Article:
Fred C. Trump, one of the last of New York City's major postwar builders, died in June 25 1999 at a hospital in Queens. He was 93 and lived in Jamaica Estates, Queens.
Although Mr. Trump was stricken with Alzheimer's disease six years ago, he still retained his title of chairman of the board of Trump Management, a title he held since the company was formed in the mid-1960's.
Frederick Christ (pronounced Krist) Trump was born in New York City in 1905. From World War II until the 1980's, Mr. Trump would tell friends and acquaintances that he was of Swedish origin, although both his parents were born in Germany.
at 15, he started his own construction business while continuing his high school education. He knew he was too young to build entire houses, so he thought of building housing for the new mode of transportation then sweeping the nation; after all, those newfangled automobiles needed garages. Too young to sign checks, he became partners with his mother, Elizabeth: they called their company E. Trump & Son. His mother, who was a dynamo in her own right, was the partner who signed the checks.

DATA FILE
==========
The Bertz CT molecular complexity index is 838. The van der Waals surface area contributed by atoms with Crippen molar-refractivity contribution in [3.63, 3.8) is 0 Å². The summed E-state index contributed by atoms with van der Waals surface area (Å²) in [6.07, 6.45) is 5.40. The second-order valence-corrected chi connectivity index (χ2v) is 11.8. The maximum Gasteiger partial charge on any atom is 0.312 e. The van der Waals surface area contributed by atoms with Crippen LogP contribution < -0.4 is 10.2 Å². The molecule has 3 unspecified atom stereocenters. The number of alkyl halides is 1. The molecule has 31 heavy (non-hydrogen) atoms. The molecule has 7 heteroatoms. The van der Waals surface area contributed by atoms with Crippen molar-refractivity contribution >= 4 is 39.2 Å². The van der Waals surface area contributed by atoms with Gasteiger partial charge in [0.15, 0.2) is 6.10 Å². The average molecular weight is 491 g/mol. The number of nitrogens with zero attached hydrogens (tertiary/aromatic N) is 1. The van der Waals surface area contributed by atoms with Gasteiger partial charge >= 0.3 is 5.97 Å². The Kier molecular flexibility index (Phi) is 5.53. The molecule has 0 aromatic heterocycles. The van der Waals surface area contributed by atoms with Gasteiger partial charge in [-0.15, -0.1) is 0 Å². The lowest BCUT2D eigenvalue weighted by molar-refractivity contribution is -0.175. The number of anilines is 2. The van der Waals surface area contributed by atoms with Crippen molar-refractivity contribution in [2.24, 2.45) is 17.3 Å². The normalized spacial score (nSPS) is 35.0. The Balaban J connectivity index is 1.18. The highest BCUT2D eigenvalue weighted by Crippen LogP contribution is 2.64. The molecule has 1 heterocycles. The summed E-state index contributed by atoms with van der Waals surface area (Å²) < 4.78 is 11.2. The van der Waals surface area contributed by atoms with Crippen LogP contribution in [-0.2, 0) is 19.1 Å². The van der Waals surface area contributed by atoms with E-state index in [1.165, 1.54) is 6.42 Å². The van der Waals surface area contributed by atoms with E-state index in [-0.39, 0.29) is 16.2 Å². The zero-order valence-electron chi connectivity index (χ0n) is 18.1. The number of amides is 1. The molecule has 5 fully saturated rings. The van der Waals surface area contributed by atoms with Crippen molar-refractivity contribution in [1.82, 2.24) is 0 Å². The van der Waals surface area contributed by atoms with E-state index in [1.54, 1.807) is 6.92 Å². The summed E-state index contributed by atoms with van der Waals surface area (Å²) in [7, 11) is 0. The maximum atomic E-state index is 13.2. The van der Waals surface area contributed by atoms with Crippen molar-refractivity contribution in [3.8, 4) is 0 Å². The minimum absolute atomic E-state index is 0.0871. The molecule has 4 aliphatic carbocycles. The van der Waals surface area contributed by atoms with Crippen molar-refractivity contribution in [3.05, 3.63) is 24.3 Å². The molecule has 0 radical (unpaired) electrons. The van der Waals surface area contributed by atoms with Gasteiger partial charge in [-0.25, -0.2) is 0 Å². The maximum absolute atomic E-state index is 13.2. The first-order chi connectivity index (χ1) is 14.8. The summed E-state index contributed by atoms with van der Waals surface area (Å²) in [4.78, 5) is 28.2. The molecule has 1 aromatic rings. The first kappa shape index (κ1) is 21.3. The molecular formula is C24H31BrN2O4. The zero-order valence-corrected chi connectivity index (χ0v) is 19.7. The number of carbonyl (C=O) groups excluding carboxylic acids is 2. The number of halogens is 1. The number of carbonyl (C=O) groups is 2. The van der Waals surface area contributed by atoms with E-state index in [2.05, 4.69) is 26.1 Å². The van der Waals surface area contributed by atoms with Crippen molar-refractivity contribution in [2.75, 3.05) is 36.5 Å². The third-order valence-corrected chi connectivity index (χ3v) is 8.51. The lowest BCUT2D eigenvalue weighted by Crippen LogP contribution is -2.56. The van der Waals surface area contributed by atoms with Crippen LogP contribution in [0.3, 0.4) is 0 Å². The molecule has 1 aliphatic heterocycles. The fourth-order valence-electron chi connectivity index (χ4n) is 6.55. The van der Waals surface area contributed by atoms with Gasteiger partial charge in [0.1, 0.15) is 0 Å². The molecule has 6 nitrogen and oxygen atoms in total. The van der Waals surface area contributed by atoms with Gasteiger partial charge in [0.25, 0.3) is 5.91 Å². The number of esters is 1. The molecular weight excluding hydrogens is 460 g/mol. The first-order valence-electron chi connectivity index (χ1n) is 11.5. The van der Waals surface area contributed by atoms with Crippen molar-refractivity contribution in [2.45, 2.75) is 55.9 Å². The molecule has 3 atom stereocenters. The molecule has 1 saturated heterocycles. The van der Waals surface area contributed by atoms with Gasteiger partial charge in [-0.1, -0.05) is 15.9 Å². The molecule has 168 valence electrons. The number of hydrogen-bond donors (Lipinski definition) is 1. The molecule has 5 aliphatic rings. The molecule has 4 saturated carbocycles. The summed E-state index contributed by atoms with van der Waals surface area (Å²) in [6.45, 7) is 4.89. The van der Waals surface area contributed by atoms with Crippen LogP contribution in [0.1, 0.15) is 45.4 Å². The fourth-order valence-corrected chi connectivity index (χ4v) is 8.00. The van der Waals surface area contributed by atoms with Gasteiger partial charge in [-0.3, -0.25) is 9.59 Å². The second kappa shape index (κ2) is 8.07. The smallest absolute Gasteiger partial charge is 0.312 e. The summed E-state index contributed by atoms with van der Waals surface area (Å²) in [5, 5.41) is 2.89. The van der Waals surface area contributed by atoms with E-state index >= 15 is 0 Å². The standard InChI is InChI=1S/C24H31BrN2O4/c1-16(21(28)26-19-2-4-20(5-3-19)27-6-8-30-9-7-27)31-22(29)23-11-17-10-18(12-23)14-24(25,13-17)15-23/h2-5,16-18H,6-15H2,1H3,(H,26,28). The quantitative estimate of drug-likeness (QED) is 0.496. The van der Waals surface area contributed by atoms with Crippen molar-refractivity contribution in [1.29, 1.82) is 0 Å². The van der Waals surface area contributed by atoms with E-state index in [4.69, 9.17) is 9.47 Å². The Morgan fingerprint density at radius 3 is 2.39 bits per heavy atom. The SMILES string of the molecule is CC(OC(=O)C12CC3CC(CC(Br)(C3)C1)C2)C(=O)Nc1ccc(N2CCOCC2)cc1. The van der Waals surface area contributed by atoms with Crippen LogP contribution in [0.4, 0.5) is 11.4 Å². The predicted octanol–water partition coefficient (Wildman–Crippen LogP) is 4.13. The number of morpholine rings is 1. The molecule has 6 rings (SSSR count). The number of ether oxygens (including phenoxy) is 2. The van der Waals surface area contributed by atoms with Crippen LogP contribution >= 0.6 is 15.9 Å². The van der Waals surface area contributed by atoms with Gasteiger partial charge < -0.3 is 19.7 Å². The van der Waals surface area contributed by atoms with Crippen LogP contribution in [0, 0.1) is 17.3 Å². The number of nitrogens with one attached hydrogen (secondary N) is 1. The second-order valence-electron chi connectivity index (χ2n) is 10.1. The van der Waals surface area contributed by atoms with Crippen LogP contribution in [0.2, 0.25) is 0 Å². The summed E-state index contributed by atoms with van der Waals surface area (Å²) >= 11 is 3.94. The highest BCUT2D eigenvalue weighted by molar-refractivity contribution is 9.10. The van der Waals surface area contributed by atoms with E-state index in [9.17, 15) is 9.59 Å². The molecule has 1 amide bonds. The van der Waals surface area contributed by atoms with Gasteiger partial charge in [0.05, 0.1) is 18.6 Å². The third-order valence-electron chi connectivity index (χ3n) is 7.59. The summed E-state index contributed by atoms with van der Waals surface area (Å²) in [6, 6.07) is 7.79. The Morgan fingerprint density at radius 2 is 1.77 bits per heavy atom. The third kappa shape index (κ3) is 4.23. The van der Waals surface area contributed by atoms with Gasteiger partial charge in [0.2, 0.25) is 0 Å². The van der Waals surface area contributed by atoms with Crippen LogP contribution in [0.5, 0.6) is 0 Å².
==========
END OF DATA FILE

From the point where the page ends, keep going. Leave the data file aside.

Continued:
Their business was a success, and one of the things he did with his earnings, his sons said, was to help send his younger brother John to Brooklyn Polytechnic Institute, then to Columbia for his master's and then to the Massachusetts Institute of Technology, where he received his Ph.D.
In World War II, Mr. Trump built barracks and garden apartments for the Navy in Chester, Pa., Newport News, and Norfolk, Va. When the fighting was over and apartments for returning servicemen and their families were in short supply, he branched out into middle-income housing; he built Shore Haven in Bensonhurst in 1949 and Beach Haven near Coney Island the next year for a total of 2,700 apartments. In 1963, he put up the 3,800-apartment Trump Village in Coney Island -- five years after his contemporary, Sam LeFrak, began Lefrak City in Queens.
In 1936, Mr. Trump married Mary McLeod, who had come to this country when she was 19 from Stornoway, Scotland. Miss McLeod had two sisters who lived in New York; shortly after she arrived, her sisters took her to a dance, where she met Fred Trump. They had five children. In addition to his wife and his sons Robert and Donald, he is survived by two daughters, Maryanne Trump Barry of New York City, who is a Federal judge, and Elizabeth Trump Grau of New York City. Another son, Fred Trump Jr., died in 1981. Both his brother John and his sister, Elizabeth Trump Walters, are dead.more » « less